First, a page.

How to Fix Windows Update When It Gets Stuck or Frozen

For the most part, Windows Update works silently in the background. It downloads updates automatically, installs the ones it can, and saves others to install when you restart Windows. But sometimes it breaks and stops working. Here’s how to fix Windows Update when it gets stuck or frozen.

How to Install Android in VirtualBox

If you’re itching give Android a try but don’t necessarily want use your whole computer for the task, the best option is to run it in a virtual machine using VirtualBox. It’s actually pretty easy to set up, and will offer you the full Android experience in a matter of a few minutes. Let’s do this thing.

How (and When) to Reset the SMC on Your Mac

Your Mac is acting funny, and you’ve tried everything: restarting your computer, resetting the NVRAM, and all the tricks that speed up a slow Mac. You even ran 50+ diagnostics at once to see what’s going on, and yet you find nothing. What’s the next step?

How to Force Quit Applications on Your Mac When They’re Not Responding

Macs are very stable, but not every Mac application is. Every once in a while, something you’re using is going to crash. Sometimes this means the spinning beach ball of death, sometimes this means clicking an open window doesn’t do anything, no matter what you try. Sometimes the Dock indicates an application is open, but you can’t seem to find or open any windows.

How to Find Your Wi-Fi Password

What’s the password to your Wi-Fi network, anyway? Whether you’ve changed the default password or not, it’s simple to find your Wi-Fi password. You can also look up any Wi-Fi network password if you’ve previously connected to that network from a Windows PC or Mac.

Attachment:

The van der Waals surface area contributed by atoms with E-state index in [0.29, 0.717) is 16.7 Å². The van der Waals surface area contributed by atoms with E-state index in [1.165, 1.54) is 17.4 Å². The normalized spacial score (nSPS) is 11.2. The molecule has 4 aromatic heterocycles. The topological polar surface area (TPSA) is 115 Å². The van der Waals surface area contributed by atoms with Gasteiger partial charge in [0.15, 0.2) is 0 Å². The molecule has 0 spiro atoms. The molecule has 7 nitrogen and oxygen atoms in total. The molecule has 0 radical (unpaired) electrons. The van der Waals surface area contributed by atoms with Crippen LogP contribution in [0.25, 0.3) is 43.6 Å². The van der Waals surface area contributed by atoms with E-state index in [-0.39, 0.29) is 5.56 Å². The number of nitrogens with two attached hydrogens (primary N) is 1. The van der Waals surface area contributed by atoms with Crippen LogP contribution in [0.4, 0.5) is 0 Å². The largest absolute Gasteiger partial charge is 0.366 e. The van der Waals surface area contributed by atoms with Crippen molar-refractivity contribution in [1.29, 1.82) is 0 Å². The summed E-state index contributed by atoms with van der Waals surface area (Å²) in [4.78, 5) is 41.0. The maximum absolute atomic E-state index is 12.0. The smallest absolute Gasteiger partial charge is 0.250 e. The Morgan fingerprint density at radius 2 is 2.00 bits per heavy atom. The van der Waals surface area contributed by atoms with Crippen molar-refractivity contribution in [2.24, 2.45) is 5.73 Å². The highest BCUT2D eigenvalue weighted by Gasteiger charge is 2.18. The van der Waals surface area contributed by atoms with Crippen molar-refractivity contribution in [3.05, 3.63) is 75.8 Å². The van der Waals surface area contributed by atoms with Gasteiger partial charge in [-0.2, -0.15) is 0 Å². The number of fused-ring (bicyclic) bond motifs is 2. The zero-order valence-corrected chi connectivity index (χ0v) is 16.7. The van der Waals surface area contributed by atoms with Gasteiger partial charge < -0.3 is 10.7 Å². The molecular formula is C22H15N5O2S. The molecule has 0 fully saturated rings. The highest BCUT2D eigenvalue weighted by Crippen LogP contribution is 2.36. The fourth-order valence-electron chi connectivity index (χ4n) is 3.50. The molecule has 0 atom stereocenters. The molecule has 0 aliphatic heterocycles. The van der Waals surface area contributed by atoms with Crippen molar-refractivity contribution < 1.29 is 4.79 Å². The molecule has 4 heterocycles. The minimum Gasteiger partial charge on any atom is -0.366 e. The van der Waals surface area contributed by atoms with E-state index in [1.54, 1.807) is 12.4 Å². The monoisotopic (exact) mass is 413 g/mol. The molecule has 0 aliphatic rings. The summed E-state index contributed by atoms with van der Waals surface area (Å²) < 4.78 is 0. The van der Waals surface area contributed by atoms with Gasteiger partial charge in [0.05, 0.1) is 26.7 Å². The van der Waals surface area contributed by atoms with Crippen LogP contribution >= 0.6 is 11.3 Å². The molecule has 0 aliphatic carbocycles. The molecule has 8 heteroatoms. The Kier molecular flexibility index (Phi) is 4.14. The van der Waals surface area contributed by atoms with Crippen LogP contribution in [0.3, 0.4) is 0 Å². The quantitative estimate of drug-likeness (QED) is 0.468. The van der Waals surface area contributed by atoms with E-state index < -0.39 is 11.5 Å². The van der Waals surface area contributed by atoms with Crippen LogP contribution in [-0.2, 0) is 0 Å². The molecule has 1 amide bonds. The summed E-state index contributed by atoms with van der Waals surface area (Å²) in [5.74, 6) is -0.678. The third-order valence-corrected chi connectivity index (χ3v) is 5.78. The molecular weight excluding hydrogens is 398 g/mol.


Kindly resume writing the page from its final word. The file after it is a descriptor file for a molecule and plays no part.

How to Make Chrome More Touch-Friendly on the Microsoft Surface

To the surprise of many, Windows has remained dominant as personal computers shift more and more to tablets and touch screen interfaces. And to the consternation of Microsoft, Google’s Chrome browser remains the dominant software on desktops (including laptops and Windows-powered tablets), despite some touch screen tools that are a bit lacking versus Chrome on Android phones and tablets.

How to Boot Your Computer From a Disc or USB Drive

Usually, you boot your computer from its main hard drive, which contains your operating system (like Windows). But occasionally, you may need to boot from a CD, DVD, or USB drive—say, if you’re running a recovery program, or testing out a new operating system like Linux.